Quickly the four built up a substantial lead as they raced up the Col Agnel. At the top they had about a quarter of an hour! Behind them the peloton cruised up the climb with not a single rider showing any interest in raising the pace of the steady tempo.

The four leaders maintained their huge lead practically all the way to the base of the final climb. For Garmin-Chipotle this was a brilliant strategic move as their man Pate was playing a pivotal role in protecting Christian Vandevelde's third place on GC. With Pate up front the Garmin-Chipotle team were not obliged to help with any chases.

CSC's Very Public Secret

Just about everybody expected CSC to launch a big offensive today. Their secret team meetings may have hidden precise tactical details but when the peloton hit the Category 3 Colle del Morte it was game on. CSC formed ‘line astern' in classic team time trial fashion and for everyone else it suddenly became a game of survival. Arveson, O'Grady, Cancellara, Voight, each took their turn riding ‘eyeballs out' before tailing off exhausted.

By the time that they were well into the final climb CSC still had the Brothers Schleck and Carlos Sastre with the very small Yellow Jersey Group. Behind them the peloton was in tatters spread out over very many minutes, and losing more time with each kilometer.

Don't give up on the Tour!

Many readers have stated their disgust at the latest round of drug scandals. However we firmly believe that these are the last death throes of the ‘drug culture'. Today we saw what was one of the best days racing in a Tour in many years. Now is not the time to give up on the Tour.

In the break (which retained over 4 minutes of its lead to the finish) we saw three climbers matched by a flat lander (Pate). On the line Simon Gerrans took a clear victory from Martinez and Pate. Can we believe that Pate's ride is proving that perhaps without drugs we are now seeing a level playing field?

Stage winner Simon Gerrans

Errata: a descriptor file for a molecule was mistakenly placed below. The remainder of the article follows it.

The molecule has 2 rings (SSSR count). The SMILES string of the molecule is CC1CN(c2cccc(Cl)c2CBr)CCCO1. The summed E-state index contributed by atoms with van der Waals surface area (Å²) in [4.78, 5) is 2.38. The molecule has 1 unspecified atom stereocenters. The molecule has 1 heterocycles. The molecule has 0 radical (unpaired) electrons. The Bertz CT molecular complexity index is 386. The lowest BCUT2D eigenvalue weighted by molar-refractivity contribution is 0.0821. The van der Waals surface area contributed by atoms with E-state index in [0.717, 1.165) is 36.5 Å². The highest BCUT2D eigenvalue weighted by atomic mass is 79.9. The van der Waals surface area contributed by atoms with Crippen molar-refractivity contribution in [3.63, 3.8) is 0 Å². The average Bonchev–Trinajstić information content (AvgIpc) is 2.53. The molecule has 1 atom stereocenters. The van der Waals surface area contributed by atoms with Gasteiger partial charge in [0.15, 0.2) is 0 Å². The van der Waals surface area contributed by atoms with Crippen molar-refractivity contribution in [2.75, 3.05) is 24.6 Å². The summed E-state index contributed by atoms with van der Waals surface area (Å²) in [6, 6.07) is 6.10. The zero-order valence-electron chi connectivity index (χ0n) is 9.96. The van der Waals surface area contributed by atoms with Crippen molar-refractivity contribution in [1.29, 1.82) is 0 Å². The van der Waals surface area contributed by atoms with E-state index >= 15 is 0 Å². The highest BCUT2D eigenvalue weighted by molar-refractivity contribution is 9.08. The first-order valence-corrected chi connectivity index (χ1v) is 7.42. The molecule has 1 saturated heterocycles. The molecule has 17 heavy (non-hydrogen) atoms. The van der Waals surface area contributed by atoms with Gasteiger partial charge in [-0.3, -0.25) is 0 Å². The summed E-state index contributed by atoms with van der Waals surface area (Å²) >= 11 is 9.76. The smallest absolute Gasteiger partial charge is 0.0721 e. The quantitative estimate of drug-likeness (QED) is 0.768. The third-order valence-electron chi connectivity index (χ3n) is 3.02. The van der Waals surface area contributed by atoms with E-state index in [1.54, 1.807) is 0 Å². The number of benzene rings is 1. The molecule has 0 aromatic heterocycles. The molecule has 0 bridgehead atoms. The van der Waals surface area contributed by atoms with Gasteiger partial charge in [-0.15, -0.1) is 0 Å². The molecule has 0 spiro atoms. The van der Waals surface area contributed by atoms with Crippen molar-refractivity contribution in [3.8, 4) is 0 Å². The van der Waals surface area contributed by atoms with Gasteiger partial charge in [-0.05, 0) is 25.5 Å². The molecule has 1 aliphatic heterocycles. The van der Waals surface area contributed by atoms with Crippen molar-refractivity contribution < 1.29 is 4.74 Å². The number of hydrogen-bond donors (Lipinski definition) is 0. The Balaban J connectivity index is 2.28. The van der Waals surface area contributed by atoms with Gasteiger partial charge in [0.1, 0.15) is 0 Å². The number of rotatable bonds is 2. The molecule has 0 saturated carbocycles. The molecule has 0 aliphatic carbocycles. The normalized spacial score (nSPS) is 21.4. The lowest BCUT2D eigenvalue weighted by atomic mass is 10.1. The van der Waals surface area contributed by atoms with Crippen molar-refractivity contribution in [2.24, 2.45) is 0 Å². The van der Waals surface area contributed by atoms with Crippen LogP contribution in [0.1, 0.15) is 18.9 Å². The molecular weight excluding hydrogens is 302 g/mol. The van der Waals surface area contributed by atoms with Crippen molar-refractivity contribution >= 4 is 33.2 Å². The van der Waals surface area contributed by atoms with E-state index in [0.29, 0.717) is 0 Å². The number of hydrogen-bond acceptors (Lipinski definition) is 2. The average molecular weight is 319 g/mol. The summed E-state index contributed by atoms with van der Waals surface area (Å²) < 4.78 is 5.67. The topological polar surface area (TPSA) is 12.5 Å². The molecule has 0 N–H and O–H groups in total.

[ Image ©: ]

Lower down the mountain the remains of the peloton comprised the GC elite. Almost all of them took their turn in launching devastating attacks. Menchov looked formidable while Evans looked vulnerable. Frank Schleck seemed cautious and Sastre looked his usual ‘can I, can't I' self.

Valverde was right their in the thick of the action but he is over 4 minutes back on GC and therefore not a great threat. It was Menchov who took what looked like a GC grabbing flyer. His brutal acceleration quickly gave him some big air but as he swung around a sharp left hand bend he slid out. He quickly got back up but the Evans group passed him. Ominously for the others, he was able to rejoin with little trouble.

Approaching the summit finish it was Bernhard Kohl (Gerolsteiner) who made the decisive attack. He took Sastre with him and the two of them stretched out the previously cohesive Yellow Jersey group such that their was almost 1 minute between them and Evans on the line.

Seven Miles of Sheer Quality

We had witnessed a battle the likes of which have been rare in the last decade or so of Tours . It was brilliant racing and it leaves us with great anticipation for more. The top six on GC are separated by a mere 49 seconds. And all of the riders in the top ten can still realistically dream of winning this Tour. Today Frank Schleck (CSC) now leads the Tour ahead of Kohl and Evans. These three are separated by only 8 seconds.

That final climb up to Prato Nevoso was the start of the real race for Yellow. With Schleck in Yellow and Sastre only 49 seconds back many would believe that the CSC juggernaut has the race by the throat. If that turns out to be the case then we will all long remembers today's seven mile race!

New race leader Frank Schleck [ Image ©: Eurosprot TV/AP]